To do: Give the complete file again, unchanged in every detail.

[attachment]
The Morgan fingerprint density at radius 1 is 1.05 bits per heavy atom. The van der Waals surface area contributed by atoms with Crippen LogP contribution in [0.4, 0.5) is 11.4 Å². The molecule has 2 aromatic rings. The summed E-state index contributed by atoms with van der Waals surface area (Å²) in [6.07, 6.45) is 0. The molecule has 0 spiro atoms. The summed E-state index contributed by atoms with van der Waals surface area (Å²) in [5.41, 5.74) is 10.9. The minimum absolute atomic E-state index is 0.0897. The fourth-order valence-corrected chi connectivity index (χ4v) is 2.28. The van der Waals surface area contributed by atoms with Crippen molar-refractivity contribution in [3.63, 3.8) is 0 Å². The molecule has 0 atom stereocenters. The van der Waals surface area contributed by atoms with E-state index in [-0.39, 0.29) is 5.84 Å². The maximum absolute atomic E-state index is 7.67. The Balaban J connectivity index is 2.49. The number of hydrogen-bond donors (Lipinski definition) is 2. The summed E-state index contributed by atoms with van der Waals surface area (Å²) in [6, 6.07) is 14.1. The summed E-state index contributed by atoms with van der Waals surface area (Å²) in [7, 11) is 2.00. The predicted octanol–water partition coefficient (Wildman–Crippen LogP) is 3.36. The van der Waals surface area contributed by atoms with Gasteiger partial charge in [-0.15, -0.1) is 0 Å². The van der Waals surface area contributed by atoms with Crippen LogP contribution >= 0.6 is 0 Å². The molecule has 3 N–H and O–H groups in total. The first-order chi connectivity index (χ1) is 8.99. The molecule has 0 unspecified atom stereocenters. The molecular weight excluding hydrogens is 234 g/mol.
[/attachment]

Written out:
The Morgan fingerprint density at radius 1 is 1.05 bits per heavy atom. The van der Waals surface area contributed by atoms with Crippen LogP contribution in [0.4, 0.5) is 11.4 Å². The molecule has 2 aromatic rings. The summed E-state index contributed by atoms with van der Waals surface area (Å²) in [6.07, 6.45) is 0. The molecule has 0 spiro atoms. The summed E-state index contributed by atoms with van der Waals surface area (Å²) in [5.41, 5.74) is 10.9. The minimum absolute atomic E-state index is 0.0897. The fourth-order valence-corrected chi connectivity index (χ4v) is 2.28. The van der Waals surface area contributed by atoms with Crippen molar-refractivity contribution in [3.63, 3.8) is 0 Å². The molecule has 0 atom stereocenters. The van der Waals surface area contributed by atoms with E-state index in [-0.39, 0.29) is 5.84 Å². The maximum absolute atomic E-state index is 7.67. The Balaban J connectivity index is 2.49. The number of hydrogen-bond donors (Lipinski definition) is 2. The summed E-state index contributed by atoms with van der Waals surface area (Å²) in [6, 6.07) is 14.1. The summed E-state index contributed by atoms with van der Waals surface area (Å²) in [7, 11) is 2.00. The predicted octanol–water partition coefficient (Wildman–Crippen LogP) is 3.36. The van der Waals surface area contributed by atoms with Gasteiger partial charge in [-0.15, -0.1) is 0 Å². The van der Waals surface area contributed by atoms with Crippen LogP contribution >= 0.6 is 0 Å². The molecule has 3 N–H and O–H groups in total. The first-order chi connectivity index (χ1) is 8.99. The molecule has 0 unspecified atom stereocenters. The molecular weight excluding hydrogens is 234 g/mol.